Resilient people develop a mental capacity that allows them to adapt with ease during adversity. Like bamboo, they bend but rarely break. Resilient people possess a set of paradoxical traits.
It is difficult to understand how you can control your destiny when the very nature of adversity takes away your control, says Faisal Hoque in his FC article.
Research shows that people with a strong internal locus of control are more resilient, as opposed to people who believe that things are done to them by outside forces or happen by chance. Internal locus allows us to create options and scenarios based on instinct, the situation, and foresight. It allows us to create alternative plans in anticipation or in the midst of adversity.
It was Winston Churchill that said a true test of a man’s character is when he is given adversity, not power.
As humans, our instincts are to fight bitterly against the adversity we are faced with. Paradoxically, the most resilient among us will often find a way to fight it by embracing it, according to Hoque.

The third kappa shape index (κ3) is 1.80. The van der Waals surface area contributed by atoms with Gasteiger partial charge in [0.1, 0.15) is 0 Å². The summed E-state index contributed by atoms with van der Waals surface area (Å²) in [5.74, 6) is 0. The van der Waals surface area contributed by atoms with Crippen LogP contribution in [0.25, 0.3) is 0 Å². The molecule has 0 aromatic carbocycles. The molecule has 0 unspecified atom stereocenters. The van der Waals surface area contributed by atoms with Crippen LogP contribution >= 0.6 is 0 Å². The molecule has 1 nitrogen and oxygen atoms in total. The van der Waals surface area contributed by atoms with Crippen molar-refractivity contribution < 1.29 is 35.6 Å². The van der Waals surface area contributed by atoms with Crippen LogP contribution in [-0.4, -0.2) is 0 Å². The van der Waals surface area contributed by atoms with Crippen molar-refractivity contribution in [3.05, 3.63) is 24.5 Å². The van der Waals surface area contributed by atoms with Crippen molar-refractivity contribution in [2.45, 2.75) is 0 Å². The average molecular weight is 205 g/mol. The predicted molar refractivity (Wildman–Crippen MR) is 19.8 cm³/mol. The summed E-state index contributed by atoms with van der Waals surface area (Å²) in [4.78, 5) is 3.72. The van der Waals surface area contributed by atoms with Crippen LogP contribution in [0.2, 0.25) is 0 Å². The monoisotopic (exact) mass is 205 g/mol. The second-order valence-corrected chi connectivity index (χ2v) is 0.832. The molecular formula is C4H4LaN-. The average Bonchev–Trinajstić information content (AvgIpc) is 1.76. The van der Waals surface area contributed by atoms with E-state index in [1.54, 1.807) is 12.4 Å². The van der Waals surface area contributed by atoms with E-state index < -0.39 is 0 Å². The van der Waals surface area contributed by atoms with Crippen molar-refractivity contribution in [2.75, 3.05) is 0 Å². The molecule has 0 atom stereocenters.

Quoting Randy Pausch, from his book The Last Lecture, says “Once we accept our situation and let go of the outcome, it allows us to adapt and even thrive in the face of adversity. It’s not about how to achieve your dreams, it’s about how to lead your life … If you lead your life the right way, the karma will take care of itself, the dreams will come to you.” He says that another way to be prepared for adversity when making a decision is to think of the worst case scenario. What’s the most terrible thing that could happen and put a contingency plan in place.
If we pay close attention, we will see that adversity can come into our life to guide us to our true destiny, according to Hogue.
“For, after all, every one who wishes to gain true knowledge must climb the Hill of Difficulty alone, and since there is no royal road to the summit, I must zigzag it in my own way. I slip back many times, I fall, I stand still, I run against the edge of hidden obstacles, I lose my temper and find it again and keep it better, I trudge on, I gain a little, I feel encouraged, I get more eager and climb higher and begin to see the widening horizon. Every struggle is a victory. One more effort and I reach the luminous cloud, the blue depths of the sky, the uplands of my desire.” – Helen Keller
via The Paradoxical Traits Of Resilient People | Fast Company | Business + Innovation.